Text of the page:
Ever conscious of the gaze of whites, Aida Walker, and the Williams and Walker Company, had carefully orchestrated her performance in Bandana Land so that it would not upset white patrons. Bert Williams followed her performance with a burlesque of the dance, one incorporating enough racial stereotype to distract white audiences from Walker’s serious performance.
* Aida Overton Walker’s male impersonation for the number “That’s Why They Call Me Shine” in the revue His Honor, the Barber (1909-1911) inspired a tribute by Florence Mills in 1924, and the song (with a revised lyric written by Lew Brown in 1924) retitled “Shine”, eventually became a jazz standard. From the book Florence Mills: Harlem Jazz Queen by Bill Egan (2004), p. 110:
Florence’s third scene [in Dixie to Broadway, 1924] introduced one of her most successful songs, “Mandy, Make Up Your Mind.” To the audience’s surprise she appeared in male formal dress as the groom, with chorus girl Alma Smith the tardy bride. All the company got into the act, either as bridesmaids, maids of honor or groomsmen. Florence’s male attire was her tribute to Aida Overton Walker‘s famous “That’s Why They Call Me Shine” routine.
According to the “Friends and Associates” page of FlorenceMills.com, a Bill Egan website, Florence’s sister Olivia Mills (later Wiltshire), was known to impersonate Aida Overton Walker, before her retirement in 1915 to raise a family. This claim is partly corroborated in a paragraph on Egan, page 17, which quotes from a 1914 annual stage review in The Freeman (an African-American newspaper of Indianapolis, Indiana, published from 1884-1927): “Olivia succeeds nicely in her male impersonation.” Such impersonations, suggests Egan, “followed the tradition of Aida Overton Walker in her That’s Why They Call Me Shine routine.”
Also on the “Friends and Associates” page of FlorenceMills.com, Egan suggests that Mills had paid tribute to Walker much earlier in her career, at age 7:
Florence’s first professional engagement came in 1903 when, as “Baby Florence,” she featured in a guest spot singing Aida Overton Walker’s specialty number “Miss Hannah from Savannah” in the Avery and Hart production of the Williams and Walker show The Sons of Ham [sic].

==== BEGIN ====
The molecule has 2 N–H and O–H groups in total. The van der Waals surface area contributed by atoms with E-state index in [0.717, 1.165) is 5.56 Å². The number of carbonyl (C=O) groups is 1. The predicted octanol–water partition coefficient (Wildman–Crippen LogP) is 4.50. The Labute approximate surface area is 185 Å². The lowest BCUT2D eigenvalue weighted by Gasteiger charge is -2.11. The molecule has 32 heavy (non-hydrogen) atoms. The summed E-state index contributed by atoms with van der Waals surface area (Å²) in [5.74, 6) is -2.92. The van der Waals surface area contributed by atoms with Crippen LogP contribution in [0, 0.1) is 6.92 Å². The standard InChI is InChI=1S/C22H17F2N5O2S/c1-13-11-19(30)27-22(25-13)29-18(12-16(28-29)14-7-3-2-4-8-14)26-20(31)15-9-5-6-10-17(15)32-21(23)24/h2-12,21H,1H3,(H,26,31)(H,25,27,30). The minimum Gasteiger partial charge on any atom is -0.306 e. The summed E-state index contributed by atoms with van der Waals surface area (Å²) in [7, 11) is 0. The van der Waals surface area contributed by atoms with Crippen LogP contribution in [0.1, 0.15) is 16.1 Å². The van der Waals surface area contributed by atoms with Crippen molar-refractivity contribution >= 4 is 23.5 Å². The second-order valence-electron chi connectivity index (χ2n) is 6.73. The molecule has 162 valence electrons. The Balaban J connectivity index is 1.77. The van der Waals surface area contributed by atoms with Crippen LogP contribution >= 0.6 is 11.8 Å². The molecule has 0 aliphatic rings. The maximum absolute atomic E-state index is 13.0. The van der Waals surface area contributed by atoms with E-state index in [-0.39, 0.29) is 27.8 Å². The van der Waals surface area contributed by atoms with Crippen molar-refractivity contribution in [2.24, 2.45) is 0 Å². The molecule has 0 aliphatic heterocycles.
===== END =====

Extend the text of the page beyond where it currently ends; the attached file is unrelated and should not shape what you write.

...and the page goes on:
16 February 2014 addendum — several recent gallery additions:
(above) The image on the left was added to my Aida Overton Walker slide show and gallery last October. It appeared on the cover of the August 10, 1929 issue of the newspaper The Chicago Whip. At the time I published it here I thought the photograph was probably from around 1900, basing my estimate upon 1. the fact that she evidently wears the same necklaces, though in a different combination, and hair accessory as in the photo above right (which had been previously published here) and 2. her very youthful look in each of these two photographs — she was born in 1880. However, one of several sheet music covers featuring Walker that I added to the gallery in early February contains a portion of a signed photograph (see “Build a Nest for Birdie” sheet music below left), dated 1906, of the actress-dancer-comedienne wearing the same costume, necklace, and hair accessory — perhaps a comb or a band of some kind — as in the photo above right.* The inscription, partially lost in cropping, appears to have originally included the notation “Abyssinia — 06,” which would thereby approximately date the other two photographs as well. In addition to cutting the tail end off the word “Abyssinia,” it seems that cropping has also lopped off the married surname “Walker” from the signature.
I’ve found no evidence that Aida Overton Walker ever performed the song “Build a Nest For Birdie,” though ordinarily the use of her image on a sheet music cover would indicate that she performed the title song in a show. In this instance, however, it appears that her image may have been used on the cover to hint at the presence of advertisements for sheet music for songs from Williams & Walker shows within the pages that follow. Two cases illustrate:
1. The sheet cover at left is from an edition of early sheet music for “Build a Nest For Birdie” that is available in the digital collections of the Performing Arts Encyclopedia at the Library of Congress website. The back page of this edition contains the notice “NOW READY: Our Williams & Walker Dance Folio, Containing All Their Recent Successes.” The page also contains small copies of the first pages of the sheet music for four songs. Among the four is “Why Adam Sinned,” which had been featured by Aida Overton Walker (hereafter referred to as AOW) in the Williams & Walker show In Dahomey, which opened on Broadway in February 1903.